Overall then a fairly solid read which held my interest throughout, in places gripping, in others a little slow but for the most part a very enjoyable story which has left me wanting more. Taking Heck out of his comfort zone was a nice change, and made for a very atmospheric and at times scary read but next time around I'd love to see Heck back where he belongs and for his relationship, both work and personal, with Gemma to be explored further. Both are brilliant characters who those yet to discover must do so right away. I definitely reccommend this book to crime fans.

Thanks to the publisher for the review copy.

The Informant
The Informant
Price: £3.56

3 of 4 people found the following review helpful
4.0 out of 5 stars Enjoyed it a lot, 20 Nov 2014
This review is from: The Informant (Kindle Edition)
I usually ignore the quotes and comparisons on the front of books yet my proof copy described this as perfect for fans of Lynda La Plante and Martina Cole and having finished the book, I couldn't agree more. It has the brilliant police element that La Plante does so well, alongside the gritty gangster story that early Cole did so well. Susan Wilkins is a television writer turned novelist, and that's something I usually enjoy as you often get the best of both worlds. Television writers bring with them the ability to give a nice flow to the novel, and have chapters ending on cliffhangers in much the same way a television episode would. At times this was like an 18 rated soap opera, only better.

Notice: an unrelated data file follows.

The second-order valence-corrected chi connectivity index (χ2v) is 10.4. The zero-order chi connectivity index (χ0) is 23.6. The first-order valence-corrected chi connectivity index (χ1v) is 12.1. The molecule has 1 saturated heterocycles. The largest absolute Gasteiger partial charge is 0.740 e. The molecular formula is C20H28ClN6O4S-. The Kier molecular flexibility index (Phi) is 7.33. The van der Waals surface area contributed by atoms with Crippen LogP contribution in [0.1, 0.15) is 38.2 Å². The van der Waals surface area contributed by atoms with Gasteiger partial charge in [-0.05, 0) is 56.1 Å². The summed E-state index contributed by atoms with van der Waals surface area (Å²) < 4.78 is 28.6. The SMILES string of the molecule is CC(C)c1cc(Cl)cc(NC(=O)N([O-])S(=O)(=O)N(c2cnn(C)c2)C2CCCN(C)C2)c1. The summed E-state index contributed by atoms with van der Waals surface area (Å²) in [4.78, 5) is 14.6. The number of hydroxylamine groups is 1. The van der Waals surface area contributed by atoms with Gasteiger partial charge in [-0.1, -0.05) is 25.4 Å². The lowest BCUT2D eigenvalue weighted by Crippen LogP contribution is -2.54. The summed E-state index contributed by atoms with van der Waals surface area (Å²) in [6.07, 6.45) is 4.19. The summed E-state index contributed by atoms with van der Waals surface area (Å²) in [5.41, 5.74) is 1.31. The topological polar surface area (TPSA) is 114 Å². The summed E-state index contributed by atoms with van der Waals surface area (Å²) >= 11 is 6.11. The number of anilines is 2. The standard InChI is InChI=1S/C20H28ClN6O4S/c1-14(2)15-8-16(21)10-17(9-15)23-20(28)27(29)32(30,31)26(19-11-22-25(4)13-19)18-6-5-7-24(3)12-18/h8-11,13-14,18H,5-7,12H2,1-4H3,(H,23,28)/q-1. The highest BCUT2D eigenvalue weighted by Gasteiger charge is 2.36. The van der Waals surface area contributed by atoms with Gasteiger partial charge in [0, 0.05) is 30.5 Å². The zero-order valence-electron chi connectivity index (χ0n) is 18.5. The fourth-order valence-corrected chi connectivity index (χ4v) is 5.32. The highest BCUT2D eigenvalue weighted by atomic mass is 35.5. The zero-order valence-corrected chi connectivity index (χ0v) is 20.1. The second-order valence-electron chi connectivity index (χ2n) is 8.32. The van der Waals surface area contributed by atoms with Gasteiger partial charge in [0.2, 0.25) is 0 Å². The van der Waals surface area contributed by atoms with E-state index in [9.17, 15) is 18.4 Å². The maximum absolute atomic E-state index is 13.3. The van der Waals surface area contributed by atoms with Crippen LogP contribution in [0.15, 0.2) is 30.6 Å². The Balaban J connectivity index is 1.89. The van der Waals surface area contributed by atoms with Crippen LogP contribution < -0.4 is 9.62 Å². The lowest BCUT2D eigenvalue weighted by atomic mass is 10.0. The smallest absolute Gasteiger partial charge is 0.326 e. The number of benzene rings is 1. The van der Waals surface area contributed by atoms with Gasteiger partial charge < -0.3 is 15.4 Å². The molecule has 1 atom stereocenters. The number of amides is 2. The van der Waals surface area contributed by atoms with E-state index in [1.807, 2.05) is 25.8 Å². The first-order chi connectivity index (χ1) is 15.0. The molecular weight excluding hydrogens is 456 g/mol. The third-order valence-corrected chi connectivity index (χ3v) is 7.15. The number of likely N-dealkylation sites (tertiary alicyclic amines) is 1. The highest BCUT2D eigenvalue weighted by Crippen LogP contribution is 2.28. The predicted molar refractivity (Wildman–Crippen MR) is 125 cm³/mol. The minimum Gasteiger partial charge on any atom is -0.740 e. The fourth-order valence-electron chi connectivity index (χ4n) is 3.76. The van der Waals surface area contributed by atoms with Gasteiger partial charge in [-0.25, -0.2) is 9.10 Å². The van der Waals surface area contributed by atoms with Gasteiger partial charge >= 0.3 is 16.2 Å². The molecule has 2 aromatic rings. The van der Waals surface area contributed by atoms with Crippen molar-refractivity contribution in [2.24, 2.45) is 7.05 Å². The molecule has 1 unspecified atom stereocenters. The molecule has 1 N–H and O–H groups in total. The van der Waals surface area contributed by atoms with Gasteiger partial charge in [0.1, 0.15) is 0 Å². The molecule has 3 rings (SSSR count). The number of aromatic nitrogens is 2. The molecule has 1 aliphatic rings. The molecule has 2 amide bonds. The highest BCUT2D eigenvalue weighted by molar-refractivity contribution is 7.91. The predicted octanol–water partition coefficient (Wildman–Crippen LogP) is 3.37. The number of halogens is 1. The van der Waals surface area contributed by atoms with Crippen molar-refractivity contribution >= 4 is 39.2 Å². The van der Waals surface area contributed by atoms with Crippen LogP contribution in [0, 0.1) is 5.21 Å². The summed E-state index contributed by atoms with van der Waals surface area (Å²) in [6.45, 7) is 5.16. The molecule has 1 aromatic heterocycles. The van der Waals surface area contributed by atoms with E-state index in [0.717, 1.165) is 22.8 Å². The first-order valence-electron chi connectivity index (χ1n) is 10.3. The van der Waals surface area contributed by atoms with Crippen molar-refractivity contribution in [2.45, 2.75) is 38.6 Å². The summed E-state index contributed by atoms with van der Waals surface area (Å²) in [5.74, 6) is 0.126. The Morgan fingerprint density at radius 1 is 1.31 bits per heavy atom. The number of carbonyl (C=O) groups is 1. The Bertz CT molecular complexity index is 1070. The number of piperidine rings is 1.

The main family in the book are the Phelps and our introduction to son Joey is of a boy turned man who enjoys inflicting pain on people, and loves murder. Nothing gives him greater pleasure in life than killing. The police have been after him for the longest time, however when he kills an undercover police officer their hunger to take him down only intensifies and plans are made to find an informant that will help destroy both him and his criminal empire. Joey is an evil character and given that I've read the books of Kimberley Chambers, Jessie Keane and Martina Cole is saying something, as they have created some brilliant villains. Often people put blame on families, or how a person was brought up yet I believe some people are just born evil, and Joey is one such person. DS Nicci Armstrong has a personal connection to the case, and wants him brought to justice more than most. She gets her own thread to the story which makes for some exciting twists along the way.